Friday, April 03, 2009

"God sees Jesus, not you"--and a question

Recently I went to church and the preacher repeated a line that I've heard before. He said that God doesn't see us when he looks at us, but rather, "he" sees Jesus. The preacher made this clear by calling out the names of a couple audience members (whom i didn't know) and saying "So when God sees you ______, "he" doesn't see you, but rather he sees Jesus"

This seems in line with something Mark Driscoll said

You have been told that God is a loving, gracious, merciful, kind, compassionate, wonderful, and good sky fairy who runs a day care in the sky and has a bucket of suckers for everyone because we're all good people. That is a lie... God looks down and says 'I hate you, you are my enemy, and I will crush you,' and we say that is deserved, right and just, and then God says 'Because of Jesus I will love you and forgive you.' This is a miracle.

I don't really do the God thing so much anymore, so at one level I guess it doesn't matter. But I can't really see having much of a relationship with a god like this. I want the people I'm in relationship with to see *me*, not to pretend they like me by casting some sort of facade over me. In fact that's one of the points of relationship. If I were to do the god thing, I'd choose a god who wanted to see me.


Is this a sort of ... main or major tenet of ... "orthodox Christianity"? I mean do the Catholics belief this thing? My sense is that it's "reformed".

Do most of the people in the congregation I was at recently actually believe this? Feel like "God" is some angry fellow whose wrath must be propitiated by the death of his son, and then "he" can only look at them with a Jesus mask on them? Surely not? Maybe so? Maybe I should ask some of them.


Joe said...

I can't comment about RC thought, but it strikes me this attitude derives from the doctrines of original sin and penal substitution.

The problem being that they make little sense if you stop and think about them.

Mind you, the effect of Calvinism must be pretty strong, what will all the Total Depravity and everything.

Anyway. I'm with you, as a rhetorical device is sounds plausible, but in practice is a load of humbug. Even if we consider the biblical record, I don't see much evidence that individuals are considered to be anything other than individuals.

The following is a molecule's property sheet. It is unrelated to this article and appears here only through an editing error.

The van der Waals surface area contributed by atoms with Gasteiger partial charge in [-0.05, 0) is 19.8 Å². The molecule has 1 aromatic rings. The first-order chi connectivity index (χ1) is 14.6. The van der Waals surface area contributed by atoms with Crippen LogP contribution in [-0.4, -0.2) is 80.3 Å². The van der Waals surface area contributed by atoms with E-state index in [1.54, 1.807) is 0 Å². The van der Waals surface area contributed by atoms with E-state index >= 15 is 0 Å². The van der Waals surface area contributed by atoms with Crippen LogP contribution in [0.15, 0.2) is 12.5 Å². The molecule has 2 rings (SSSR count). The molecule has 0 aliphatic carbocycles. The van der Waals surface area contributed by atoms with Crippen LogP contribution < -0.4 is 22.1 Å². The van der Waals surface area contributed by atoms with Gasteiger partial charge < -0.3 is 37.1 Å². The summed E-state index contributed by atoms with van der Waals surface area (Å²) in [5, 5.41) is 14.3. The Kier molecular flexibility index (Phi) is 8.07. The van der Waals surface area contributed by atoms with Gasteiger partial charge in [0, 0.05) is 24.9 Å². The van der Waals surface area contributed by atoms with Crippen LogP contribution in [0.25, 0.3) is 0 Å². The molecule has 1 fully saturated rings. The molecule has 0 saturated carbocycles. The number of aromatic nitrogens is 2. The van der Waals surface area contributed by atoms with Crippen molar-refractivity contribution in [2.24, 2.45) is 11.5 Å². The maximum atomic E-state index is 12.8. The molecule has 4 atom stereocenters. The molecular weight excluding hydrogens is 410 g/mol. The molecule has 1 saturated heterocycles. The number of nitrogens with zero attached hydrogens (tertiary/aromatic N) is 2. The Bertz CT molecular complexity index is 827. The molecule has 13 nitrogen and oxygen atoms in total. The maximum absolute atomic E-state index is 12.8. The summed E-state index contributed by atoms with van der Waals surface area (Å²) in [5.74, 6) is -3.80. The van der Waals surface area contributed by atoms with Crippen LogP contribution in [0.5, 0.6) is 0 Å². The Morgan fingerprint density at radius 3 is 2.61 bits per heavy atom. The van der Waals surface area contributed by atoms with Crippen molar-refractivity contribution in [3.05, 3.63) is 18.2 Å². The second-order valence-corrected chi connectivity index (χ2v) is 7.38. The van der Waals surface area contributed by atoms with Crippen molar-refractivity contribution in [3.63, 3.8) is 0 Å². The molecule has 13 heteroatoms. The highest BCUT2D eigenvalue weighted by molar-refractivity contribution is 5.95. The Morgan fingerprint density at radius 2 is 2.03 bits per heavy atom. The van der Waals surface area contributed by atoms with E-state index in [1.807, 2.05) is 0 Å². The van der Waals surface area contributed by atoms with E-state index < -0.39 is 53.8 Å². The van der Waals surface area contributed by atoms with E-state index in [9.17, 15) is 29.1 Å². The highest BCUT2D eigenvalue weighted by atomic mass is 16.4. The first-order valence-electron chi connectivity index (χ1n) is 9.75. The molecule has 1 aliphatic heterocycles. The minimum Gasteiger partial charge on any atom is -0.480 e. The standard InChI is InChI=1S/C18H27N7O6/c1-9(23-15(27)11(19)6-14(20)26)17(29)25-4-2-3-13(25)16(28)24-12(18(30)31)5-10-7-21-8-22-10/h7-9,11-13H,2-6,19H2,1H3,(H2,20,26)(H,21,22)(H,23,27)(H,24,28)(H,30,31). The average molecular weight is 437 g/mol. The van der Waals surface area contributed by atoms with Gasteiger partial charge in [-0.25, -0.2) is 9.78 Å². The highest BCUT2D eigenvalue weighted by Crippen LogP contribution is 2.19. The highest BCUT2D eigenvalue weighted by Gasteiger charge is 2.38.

Megs said...

don't worry sweetheart. the people saying that are just being silly billies! i much rather the perspective of somebody i know, who, on a seawall in montevideo uruguay, when asked 'why would god love me?' replied 'because he made you, silly!'

jadeejf said...

I guess I never thought of it as a mask, so much as Jesus shining through the rough spots. I guess in my overactive imagination, I imagine me- all the good and fun and interesting parts of me intact and visible to God, and then the areas where I am truly, honestly not a very nice person- the sins that are almost boring in their non-uniqueness- I imagine those pieces as where Christ shines through. Like bright lights spilling out of a statue illuminated from the inside. Only a living, breathing statue with all its quirkiness and red hair ;) A mask doesn't sound particularly appealing, though, I agree, and those who take it that way... well, why would God create us as individuals if he just wanted carbon copies? Boooring ;P

Benjamin Ady said...


I like your metaphor a lot better. Reminded me of Leonard Cohen's anthem.

Helen said...

I think that view originated with the Protestant Reformation, so it's probably not part of Catholicism.

In Genesis 1 God said everything he made was good, except men and women, who were made in his image and who were very good.

It's interesting that the view you wrote about completely discounts what Genesis 1 says about humans.

byron smith said...

Yes, this view is a fairly late innovation and not widely shared outside particular strands of Protestantism.

God sees each of us as we are. And loves us.